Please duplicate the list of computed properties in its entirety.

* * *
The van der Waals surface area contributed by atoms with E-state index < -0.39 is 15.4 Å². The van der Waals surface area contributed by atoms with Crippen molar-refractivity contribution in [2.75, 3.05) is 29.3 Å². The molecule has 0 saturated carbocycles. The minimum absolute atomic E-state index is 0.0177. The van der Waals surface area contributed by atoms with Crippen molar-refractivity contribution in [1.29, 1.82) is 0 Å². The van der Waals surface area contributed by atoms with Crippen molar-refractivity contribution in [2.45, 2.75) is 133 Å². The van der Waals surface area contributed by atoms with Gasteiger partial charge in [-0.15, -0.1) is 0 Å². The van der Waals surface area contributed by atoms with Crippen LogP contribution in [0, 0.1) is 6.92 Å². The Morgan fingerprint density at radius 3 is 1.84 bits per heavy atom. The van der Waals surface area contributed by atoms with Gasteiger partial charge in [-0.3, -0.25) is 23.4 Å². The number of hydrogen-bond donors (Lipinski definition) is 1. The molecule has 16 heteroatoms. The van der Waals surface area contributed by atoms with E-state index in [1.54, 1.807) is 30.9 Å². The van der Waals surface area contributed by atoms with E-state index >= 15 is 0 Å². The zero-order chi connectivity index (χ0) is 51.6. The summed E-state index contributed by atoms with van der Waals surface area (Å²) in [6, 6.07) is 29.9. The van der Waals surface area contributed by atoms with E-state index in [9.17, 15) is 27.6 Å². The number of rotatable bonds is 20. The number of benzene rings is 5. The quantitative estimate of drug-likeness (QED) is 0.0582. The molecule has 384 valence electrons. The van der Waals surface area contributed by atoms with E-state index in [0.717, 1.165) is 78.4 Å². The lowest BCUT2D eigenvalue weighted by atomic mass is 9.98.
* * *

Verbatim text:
The van der Waals surface area contributed by atoms with E-state index < -0.39 is 15.4 Å². The van der Waals surface area contributed by atoms with Crippen molar-refractivity contribution in [2.75, 3.05) is 29.3 Å². The molecule has 0 saturated carbocycles. The minimum absolute atomic E-state index is 0.0177. The van der Waals surface area contributed by atoms with Crippen molar-refractivity contribution in [1.29, 1.82) is 0 Å². The van der Waals surface area contributed by atoms with Crippen molar-refractivity contribution in [2.45, 2.75) is 133 Å². The van der Waals surface area contributed by atoms with Gasteiger partial charge in [-0.15, -0.1) is 0 Å². The van der Waals surface area contributed by atoms with Crippen LogP contribution in [0, 0.1) is 6.92 Å². The Morgan fingerprint density at radius 3 is 1.84 bits per heavy atom. The van der Waals surface area contributed by atoms with Gasteiger partial charge in [-0.3, -0.25) is 23.4 Å². The number of hydrogen-bond donors (Lipinski definition) is 1. The molecule has 16 heteroatoms. The van der Waals surface area contributed by atoms with E-state index in [1.54, 1.807) is 30.9 Å². The van der Waals surface area contributed by atoms with E-state index >= 15 is 0 Å². The zero-order chi connectivity index (χ0) is 51.6. The summed E-state index contributed by atoms with van der Waals surface area (Å²) in [6, 6.07) is 29.9. The van der Waals surface area contributed by atoms with E-state index in [9.17, 15) is 27.6 Å². The number of rotatable bonds is 20. The number of benzene rings is 5. The quantitative estimate of drug-likeness (QED) is 0.0582. The molecule has 384 valence electrons. The van der Waals surface area contributed by atoms with E-state index in [0.717, 1.165) is 78.4 Å². The lowest BCUT2D eigenvalue weighted by atomic mass is 9.98.